Tim Dickey, a retail specialist at POS vendor NCR, recently found himself being owed $100 by a friend who lived a long distance from him. (He had done some technology cleanup for her and had purchased a $100 application in the process.) The friend was going to use PayPal, but that would have incurred a charge, and they explored bank wires, which can also cost money through bank fees. Then Dickey, who is a frequent Starbucker, realized that she could simply populate his Starbucks card with $100. No charge, no delay, no risk. It was likely never considered a primary feature of the mobile program, but I doubt Starbucks would object if it became popular.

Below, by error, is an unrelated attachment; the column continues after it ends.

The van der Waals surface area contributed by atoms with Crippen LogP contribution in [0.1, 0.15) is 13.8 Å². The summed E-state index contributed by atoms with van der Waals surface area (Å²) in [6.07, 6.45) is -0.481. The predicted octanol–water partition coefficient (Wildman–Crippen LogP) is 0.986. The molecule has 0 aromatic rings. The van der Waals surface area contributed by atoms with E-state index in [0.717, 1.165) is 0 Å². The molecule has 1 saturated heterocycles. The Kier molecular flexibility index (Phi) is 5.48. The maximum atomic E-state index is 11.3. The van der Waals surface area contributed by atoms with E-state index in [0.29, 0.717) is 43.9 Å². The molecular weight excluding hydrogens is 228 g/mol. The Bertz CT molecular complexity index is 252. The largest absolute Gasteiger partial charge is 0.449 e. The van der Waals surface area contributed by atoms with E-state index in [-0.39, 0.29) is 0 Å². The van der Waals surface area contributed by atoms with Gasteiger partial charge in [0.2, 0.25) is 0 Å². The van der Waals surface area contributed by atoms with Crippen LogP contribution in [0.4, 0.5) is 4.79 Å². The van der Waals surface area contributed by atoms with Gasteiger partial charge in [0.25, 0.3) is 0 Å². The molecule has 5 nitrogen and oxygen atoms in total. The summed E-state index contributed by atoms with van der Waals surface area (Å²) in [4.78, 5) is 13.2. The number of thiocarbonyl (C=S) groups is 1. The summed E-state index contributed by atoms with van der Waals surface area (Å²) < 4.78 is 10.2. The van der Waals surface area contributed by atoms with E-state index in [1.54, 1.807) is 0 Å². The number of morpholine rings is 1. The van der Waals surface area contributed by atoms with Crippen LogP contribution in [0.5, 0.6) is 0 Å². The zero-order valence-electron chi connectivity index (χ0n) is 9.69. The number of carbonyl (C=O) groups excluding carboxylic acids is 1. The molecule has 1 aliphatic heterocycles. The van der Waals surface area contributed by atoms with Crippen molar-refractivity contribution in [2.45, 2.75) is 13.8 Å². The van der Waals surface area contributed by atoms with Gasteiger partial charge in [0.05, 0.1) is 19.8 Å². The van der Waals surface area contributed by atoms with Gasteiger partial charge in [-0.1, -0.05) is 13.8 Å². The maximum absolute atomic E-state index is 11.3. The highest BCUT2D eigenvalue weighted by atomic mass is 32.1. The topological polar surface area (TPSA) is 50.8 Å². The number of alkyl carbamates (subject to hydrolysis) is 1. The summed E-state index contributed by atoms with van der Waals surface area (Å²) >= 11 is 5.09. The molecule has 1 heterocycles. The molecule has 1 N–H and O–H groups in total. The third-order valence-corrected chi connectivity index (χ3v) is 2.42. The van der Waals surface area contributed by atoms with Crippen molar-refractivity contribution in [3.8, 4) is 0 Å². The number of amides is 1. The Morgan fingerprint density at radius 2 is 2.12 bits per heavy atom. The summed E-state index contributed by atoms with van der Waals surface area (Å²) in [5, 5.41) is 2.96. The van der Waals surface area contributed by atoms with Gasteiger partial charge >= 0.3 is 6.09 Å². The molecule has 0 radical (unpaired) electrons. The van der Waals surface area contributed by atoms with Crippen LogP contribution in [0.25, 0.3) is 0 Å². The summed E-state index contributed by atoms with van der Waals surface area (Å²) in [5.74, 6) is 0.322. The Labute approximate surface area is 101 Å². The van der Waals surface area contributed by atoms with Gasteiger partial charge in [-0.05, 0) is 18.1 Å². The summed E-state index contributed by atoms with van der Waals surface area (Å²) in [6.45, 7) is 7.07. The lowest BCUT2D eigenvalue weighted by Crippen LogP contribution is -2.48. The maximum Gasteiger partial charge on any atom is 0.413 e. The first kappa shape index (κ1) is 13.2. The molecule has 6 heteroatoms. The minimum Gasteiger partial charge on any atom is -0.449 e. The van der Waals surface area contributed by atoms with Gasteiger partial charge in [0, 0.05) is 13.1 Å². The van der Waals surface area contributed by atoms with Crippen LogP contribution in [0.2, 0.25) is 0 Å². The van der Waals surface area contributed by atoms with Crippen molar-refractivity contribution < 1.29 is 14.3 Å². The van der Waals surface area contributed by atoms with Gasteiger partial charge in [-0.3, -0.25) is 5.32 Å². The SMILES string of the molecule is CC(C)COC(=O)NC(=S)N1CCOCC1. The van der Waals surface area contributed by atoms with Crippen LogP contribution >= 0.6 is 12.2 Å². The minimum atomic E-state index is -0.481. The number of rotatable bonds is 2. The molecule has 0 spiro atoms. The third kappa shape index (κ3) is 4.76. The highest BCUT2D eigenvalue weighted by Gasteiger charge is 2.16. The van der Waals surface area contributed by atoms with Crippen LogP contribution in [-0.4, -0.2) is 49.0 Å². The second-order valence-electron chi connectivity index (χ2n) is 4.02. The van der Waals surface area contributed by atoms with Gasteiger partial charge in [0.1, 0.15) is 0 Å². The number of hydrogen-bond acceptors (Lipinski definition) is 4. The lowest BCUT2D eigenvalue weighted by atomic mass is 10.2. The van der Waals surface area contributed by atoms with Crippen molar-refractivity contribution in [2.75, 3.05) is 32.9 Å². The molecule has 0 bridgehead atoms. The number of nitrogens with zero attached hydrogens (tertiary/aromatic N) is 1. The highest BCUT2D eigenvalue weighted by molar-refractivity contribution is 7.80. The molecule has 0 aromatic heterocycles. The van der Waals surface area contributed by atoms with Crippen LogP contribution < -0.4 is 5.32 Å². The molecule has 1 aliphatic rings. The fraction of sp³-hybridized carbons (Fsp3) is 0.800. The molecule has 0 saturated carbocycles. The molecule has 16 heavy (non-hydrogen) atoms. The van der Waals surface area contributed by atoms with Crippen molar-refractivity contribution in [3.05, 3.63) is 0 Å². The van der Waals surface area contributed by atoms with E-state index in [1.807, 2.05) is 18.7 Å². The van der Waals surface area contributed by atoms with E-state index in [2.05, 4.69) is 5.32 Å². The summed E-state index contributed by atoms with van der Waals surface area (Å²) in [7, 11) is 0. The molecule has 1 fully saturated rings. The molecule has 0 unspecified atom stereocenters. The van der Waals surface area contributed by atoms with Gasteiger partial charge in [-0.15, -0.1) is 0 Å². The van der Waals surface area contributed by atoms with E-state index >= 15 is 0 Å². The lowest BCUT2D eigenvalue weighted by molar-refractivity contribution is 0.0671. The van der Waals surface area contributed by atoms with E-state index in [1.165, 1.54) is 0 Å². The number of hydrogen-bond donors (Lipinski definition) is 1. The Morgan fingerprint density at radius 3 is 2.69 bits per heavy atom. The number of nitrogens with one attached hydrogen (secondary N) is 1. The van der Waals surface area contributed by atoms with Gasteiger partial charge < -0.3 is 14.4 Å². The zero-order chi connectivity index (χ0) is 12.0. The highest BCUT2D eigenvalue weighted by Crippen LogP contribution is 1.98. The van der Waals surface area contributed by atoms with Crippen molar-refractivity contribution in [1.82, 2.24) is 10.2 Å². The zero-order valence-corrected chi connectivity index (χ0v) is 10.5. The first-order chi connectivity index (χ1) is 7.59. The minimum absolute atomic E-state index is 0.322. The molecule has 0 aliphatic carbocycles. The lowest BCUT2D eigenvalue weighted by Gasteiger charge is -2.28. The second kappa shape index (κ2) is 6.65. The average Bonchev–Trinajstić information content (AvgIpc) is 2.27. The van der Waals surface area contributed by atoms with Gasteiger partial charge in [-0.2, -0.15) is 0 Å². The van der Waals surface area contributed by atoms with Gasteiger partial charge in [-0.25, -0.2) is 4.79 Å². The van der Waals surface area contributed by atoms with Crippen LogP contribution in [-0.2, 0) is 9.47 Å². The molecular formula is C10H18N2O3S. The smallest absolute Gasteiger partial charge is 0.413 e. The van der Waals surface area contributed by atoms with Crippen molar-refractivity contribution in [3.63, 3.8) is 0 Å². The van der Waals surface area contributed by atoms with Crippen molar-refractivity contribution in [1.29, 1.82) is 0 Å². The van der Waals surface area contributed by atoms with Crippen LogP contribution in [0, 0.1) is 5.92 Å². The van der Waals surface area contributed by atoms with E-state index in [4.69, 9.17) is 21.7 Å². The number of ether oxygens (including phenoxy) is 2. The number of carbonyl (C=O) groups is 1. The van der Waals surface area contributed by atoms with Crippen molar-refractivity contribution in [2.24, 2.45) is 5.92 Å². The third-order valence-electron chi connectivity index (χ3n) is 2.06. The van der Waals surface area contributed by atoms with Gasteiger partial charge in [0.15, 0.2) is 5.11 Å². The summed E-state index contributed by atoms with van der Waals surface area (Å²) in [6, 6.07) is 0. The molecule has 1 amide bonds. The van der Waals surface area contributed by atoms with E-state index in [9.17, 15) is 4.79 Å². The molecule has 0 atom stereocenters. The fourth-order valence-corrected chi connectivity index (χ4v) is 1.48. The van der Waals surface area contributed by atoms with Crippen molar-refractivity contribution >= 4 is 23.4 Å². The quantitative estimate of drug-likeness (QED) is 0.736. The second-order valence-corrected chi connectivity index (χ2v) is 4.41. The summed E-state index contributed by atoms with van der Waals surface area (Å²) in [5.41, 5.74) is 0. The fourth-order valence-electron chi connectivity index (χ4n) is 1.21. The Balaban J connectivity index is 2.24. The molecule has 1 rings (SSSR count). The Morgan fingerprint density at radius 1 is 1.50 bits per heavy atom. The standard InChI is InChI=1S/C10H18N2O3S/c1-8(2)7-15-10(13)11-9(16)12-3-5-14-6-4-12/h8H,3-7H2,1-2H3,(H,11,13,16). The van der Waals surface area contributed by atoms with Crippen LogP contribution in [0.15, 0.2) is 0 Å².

We've written before that Starbucks is arguably the most effective mobile-payment app that really isn't mobile payment at all. That's because it simply mimics the barcode of the Starbucks stored-value card. But now that the app can have dollars added to the card online (and, of course, via mobile), an unexpected side benefit is that it can be used to transfer funds between consumers for free.